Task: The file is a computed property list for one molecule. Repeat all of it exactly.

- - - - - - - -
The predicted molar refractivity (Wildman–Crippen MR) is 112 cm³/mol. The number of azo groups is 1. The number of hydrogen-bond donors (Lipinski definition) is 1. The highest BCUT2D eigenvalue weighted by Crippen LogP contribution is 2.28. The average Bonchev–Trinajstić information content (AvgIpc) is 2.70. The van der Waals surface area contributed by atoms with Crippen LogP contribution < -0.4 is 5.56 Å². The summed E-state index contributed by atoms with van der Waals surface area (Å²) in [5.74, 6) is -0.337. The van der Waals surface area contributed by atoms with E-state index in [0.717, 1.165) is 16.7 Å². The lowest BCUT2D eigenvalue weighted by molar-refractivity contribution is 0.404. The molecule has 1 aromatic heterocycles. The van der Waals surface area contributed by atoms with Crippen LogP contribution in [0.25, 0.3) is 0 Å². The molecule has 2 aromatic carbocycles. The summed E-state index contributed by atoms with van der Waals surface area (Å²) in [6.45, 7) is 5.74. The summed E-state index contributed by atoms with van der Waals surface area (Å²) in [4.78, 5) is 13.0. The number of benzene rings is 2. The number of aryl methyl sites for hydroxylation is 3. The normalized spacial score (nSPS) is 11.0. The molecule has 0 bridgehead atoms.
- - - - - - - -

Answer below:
The predicted molar refractivity (Wildman–Crippen MR) is 112 cm³/mol. The number of azo groups is 1. The number of hydrogen-bond donors (Lipinski definition) is 1. The highest BCUT2D eigenvalue weighted by Crippen LogP contribution is 2.28. The average Bonchev–Trinajstić information content (AvgIpc) is 2.70. The van der Waals surface area contributed by atoms with Crippen LogP contribution < -0.4 is 5.56 Å². The summed E-state index contributed by atoms with van der Waals surface area (Å²) in [5.74, 6) is -0.337. The van der Waals surface area contributed by atoms with E-state index in [0.717, 1.165) is 16.7 Å². The lowest BCUT2D eigenvalue weighted by molar-refractivity contribution is 0.404. The molecule has 1 aromatic heterocycles. The van der Waals surface area contributed by atoms with Crippen LogP contribution in [0.25, 0.3) is 0 Å². The molecule has 2 aromatic carbocycles. The summed E-state index contributed by atoms with van der Waals surface area (Å²) in [6.45, 7) is 5.74. The summed E-state index contributed by atoms with van der Waals surface area (Å²) in [4.78, 5) is 13.0. The number of benzene rings is 2. The number of aryl methyl sites for hydroxylation is 3. The normalized spacial score (nSPS) is 11.0. The molecule has 0 bridgehead atoms.